sartorias: (duel to the pie!)
writers vs. critics then--and now. Writers are encouraged (expected! in some cases) to be personalities online. So . . . does that mean responding to reviews, or not?
sartorias: (handwritten books)
A post on beginning to self edit.

Right before the holidays, I visited a classroom of writers who'd done the NaNoWriMo challenge for their semester project, but much of the discussion might be useful for those who've got that first project done, and are wondering what next? How do I approach whipping this into shape?

So many different processes. What works for one makes no sense to another. What's your strategy?
sartorias: (Flian's music)
A couple days ago, a reader posted a playlist for a series of my books, called "Glory/Damnation. The images are large, so I did the link instead of bringing it over.

It's so interesting to see what music people listen to while reading. Being a visual reader and writer, I've always used music as sound tracks. Back in the sixties, you had no control over what the radio would play; if you could afford it, you bought a record, and got up and put the needle over and over at the track you wanted. I remember once I was really sick, and this story spilled out of me while I curled up in a chair next to my dad's stereo, which we were not allowed to play. But as long as he was at work I played it anyone. I must have gotten up and down fifty times as I played certain tracks over and over while scribbling my pages over two days. I remember the black things kind of swirling at the edges of my vision--and wrote them into the story.

Some music inspired stories, some fitted themselves into soundtracks for writing or for reading. Like, I was reading Gone with the Wind, and Holst's St. Paul's Suite became its soundtrack. For Mary Stewart's Madam Will You Talk, Miles Davis's Sketches of Spain. Certain rock songs went with certain characters.

Over the years, I'd talk about this, and of course no piece of music that I fit together with a book matched with anyone else's. But that's fine--it's interesting to hear what others match with a text.

What music, if any, do you have permanently matched with a work?
sartorias: (drawing the drawing the drawing)
It surprises me that anyone would ask me how to market when you have no money, since I'm crap at it (but I try different things--will be trying one in a couple weeks again) but I've had two people ask me about this in the last week, and one in person, part of a cooperative of older women who have all written books and are putting together their own publishing venture. (And I'll put the word out when they're ready to go live.)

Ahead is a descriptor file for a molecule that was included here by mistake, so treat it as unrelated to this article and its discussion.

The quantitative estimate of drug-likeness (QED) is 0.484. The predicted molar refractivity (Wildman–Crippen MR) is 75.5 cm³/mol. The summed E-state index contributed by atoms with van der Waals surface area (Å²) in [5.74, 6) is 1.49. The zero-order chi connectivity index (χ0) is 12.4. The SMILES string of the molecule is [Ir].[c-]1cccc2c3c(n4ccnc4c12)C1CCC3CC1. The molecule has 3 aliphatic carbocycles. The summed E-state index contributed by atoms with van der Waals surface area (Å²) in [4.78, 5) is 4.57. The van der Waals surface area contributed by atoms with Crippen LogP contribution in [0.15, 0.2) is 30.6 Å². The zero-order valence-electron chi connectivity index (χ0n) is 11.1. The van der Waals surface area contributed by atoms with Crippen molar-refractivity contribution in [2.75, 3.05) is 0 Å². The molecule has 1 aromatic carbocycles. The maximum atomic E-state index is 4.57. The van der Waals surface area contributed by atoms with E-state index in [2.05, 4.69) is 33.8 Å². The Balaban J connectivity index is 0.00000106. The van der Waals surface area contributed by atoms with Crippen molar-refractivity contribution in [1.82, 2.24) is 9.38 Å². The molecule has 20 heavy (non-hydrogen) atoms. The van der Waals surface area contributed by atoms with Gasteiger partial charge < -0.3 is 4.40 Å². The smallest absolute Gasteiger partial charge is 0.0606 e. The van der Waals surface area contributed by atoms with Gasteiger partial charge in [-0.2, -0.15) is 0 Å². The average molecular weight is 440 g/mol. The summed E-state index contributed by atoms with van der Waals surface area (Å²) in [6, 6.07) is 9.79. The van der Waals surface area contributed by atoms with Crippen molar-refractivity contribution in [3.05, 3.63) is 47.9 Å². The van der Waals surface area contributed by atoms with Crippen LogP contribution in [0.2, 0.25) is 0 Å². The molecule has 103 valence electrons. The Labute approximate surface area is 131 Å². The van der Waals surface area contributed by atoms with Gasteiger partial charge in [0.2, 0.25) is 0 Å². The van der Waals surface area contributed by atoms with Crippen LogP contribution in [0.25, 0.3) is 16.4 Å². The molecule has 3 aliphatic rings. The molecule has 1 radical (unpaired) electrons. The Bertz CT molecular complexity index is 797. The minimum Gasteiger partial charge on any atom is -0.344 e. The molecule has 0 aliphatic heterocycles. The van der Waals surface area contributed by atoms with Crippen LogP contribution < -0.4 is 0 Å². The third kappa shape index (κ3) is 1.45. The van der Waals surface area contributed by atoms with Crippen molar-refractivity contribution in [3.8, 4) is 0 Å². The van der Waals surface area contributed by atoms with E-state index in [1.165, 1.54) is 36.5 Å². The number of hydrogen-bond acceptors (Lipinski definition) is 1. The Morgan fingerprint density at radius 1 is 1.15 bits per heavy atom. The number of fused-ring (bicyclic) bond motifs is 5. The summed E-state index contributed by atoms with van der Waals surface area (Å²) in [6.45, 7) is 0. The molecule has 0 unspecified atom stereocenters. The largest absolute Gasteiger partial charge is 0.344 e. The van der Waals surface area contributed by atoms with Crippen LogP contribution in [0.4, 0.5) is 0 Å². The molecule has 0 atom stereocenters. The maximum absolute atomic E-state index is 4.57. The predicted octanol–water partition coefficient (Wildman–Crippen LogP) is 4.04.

I'm hoping to get a discussion going--better suggestions than mine, which are based on also patterns in what I observe as I cruise the net.

DOES: If you are already blogging, being interesting about other subjects besides your piece. If you get comments, someone's finding you interesting, and they might linger long enough to look up your stuff. If you have charisma, then you're more likely to have huge success. We have all heard about these big successes, and not all of them sank megabucks into publicity. Long, rambling, repetitive screeds full of superlatives about your own efforts are probably ante-charismatic.

Cover art that catches the eye. This seems counter-intuitive in ebook sales, but nope, pictures still rule. And it's really, really hard to do on a zero budget--my only suggestion is try to find artists who want something you can trade.

Biggie: write a great book! And if you think it's great but the world isn't rushing to buy it, then try to improve!

DON'TS This is related to the above: talking on your blog endlessly about how great your own work is won't sell books. The internet is flooded with writers because publishing is easier than ever, and they all think they are great. Get beta readers who actually know what they're doing, and get copyeditors, and listen to them.

A big don't is, long cane-thumpers about how tasteless "New York Publishing" is and how they don't understand real literary merit, or true literature. Likewise how bad everything else is in your chosen subgenre.

Sock-puppet reviews, bad idea. Ditto flogging your relatives, buddies, or writing group to write five star reviews. Though yes, we've all heard of people who supposedly had big success this way, but there are a lot more books selling nothing on Amazon with fifty stellar reviews all saying the same thing, "This book is brilliant!" or even more telling, talking about how wonderful the author is. And if the socks get exposed, that's negative publicity--though who knows, maybe it sells a few books out of curiosity?